Humans naturally grieve the loss of a beloved pet. However, surviving pets can react to the loss too. And the evidence continues to grow with case studies by animal behaviour experts showing “a wide variety of animals have been found to mourn the loss of their close companions.” *
There are many firsthand accounts of animals grieving also; you may have experienced this in your household? One example is referred to in the book ‘Buddhism for Pet Lovers’, where Author David Michie tells us of a parrot who had recently lost her mate and says “in the days and weeks since, she had pulled every feather out of her chest and even pecked into her own skin, such was her grief.” This anecdotal observation is quite common. It isn’t unusual that a client mentions to me that they now have a surviving pet that ‘just isn’t himself or herself’. That they find it distressing and heartbreaking to witness their grieving pet. This has been my experience also. Often people feel helpless and don’t know what to do, if anything to assist their surviving pet. So, if you have noticed your pet may be grieving the loss of a housemate, it can be a good idea to keep the following in mind….
- Behavioural changes in the surviving pet are usually noticed by the pet parent after the loss – despondency, searching, wailing, social withdrawal, pawing, sniffing, gathering, changes in eating and/or sleeping etc. with “most of the behaviors falling under the category of distress reactions,” says Katherine Pankratz, clinical behavioral medicine resident and American College of Veterinary Behaviourists resident at the N.C. State University College of Veterinary Medicine. “It can be because of the loss of their companion or the change in routine or the owners’ reactions.” +
- Just as the humans in the household will need time to adjust to their ‘new normal’, so too will the surviving pets. Remember no two pets will be alike, and some mightn’t show any outward signs. If you are concerned at any time about the welfare of your pet, a vet visit is recommended to rule out other illnesses.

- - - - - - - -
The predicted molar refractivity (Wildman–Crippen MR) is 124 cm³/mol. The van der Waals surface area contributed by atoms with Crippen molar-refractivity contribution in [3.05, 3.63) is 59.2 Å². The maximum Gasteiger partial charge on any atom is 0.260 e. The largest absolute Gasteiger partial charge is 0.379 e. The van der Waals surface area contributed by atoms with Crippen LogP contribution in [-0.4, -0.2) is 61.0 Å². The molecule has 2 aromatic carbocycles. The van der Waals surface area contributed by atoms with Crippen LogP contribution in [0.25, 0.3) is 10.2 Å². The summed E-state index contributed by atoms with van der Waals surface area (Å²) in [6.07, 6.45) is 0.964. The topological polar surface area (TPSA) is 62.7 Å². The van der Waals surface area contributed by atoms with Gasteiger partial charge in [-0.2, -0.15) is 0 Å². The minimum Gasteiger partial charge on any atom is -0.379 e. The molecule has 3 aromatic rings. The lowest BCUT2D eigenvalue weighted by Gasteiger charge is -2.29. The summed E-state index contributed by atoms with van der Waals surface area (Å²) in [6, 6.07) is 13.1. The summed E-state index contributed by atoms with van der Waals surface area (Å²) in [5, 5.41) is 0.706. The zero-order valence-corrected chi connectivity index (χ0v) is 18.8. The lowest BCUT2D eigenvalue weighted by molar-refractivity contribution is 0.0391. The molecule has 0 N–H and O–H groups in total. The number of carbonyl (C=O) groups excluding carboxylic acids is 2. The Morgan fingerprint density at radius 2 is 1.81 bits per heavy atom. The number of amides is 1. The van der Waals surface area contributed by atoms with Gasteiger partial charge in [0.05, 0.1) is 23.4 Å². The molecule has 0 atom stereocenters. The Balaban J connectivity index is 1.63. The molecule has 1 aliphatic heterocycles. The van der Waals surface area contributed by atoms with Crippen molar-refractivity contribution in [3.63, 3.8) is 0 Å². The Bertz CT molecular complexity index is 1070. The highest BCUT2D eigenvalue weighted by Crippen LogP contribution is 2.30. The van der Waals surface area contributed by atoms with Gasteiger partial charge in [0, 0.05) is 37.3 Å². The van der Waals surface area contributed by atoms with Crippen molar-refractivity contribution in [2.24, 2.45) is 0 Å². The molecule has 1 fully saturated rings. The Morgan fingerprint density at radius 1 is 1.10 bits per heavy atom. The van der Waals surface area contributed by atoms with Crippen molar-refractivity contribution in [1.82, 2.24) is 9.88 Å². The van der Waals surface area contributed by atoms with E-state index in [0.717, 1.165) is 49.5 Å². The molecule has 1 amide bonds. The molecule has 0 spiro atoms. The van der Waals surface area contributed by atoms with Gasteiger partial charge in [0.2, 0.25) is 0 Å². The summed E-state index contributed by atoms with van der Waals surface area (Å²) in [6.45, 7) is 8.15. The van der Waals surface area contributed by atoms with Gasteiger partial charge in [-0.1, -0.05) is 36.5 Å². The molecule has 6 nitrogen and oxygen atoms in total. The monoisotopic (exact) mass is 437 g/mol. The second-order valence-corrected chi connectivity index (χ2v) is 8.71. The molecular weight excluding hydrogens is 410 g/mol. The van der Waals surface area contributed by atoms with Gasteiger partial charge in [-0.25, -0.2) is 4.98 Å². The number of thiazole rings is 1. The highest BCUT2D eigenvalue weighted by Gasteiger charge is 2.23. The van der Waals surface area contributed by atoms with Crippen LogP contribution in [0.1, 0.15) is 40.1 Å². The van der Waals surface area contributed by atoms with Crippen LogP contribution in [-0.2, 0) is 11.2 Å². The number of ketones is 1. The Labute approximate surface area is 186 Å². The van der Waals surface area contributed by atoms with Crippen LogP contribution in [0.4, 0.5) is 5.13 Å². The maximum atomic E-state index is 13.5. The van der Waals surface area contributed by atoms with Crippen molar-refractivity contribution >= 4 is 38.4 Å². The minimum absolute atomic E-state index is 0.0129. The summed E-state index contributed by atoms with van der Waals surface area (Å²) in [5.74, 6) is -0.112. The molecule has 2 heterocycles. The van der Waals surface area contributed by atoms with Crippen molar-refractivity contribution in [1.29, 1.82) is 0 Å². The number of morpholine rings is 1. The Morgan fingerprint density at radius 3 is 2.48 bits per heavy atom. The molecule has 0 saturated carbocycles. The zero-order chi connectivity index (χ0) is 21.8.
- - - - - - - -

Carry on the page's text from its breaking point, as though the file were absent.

- Stick to a routine with your surviving pet as much as possible, this can be particularly helpful if they are anxious. Keep to a familiar play time and feeding time.
- Don’t be too quick to add another pet to the household. The good intention you have of perhaps soothing and comforting your surviving pet with another, may exacerbate stress. If you are ready yourself to get another pet, then that’s great, but bringing another animal into the household can upset any equilibrium there might be at the time.
- Provide exercise and interaction, whether a gentle walk, or some ball throwing or other activities but mostly be respectful of your pet, don’t rush them to do anything, just as you can’t rush your own grief or that of another human being, it isn’t wise to do this with our pets either. Be patient with them.
- Some extra cuddles are highly recommended. Alternatively, if your pet wants some alone time, then respect that boundary also.
- Take care of yourself. Express how you feel with trusted family and friends and if you require support that is outside of your circle, a pet loss counsellor that understands the significance of the loss of a pet may be helpful too.
“We humans don’t own love or grief – these emotions are widespread in other animals,” – Dr Barbara J King.
* The Orca’s Sorrow. King, Barbara J., Scientific American, 00368733, Mar 2019, Vol. 320, Issue 3.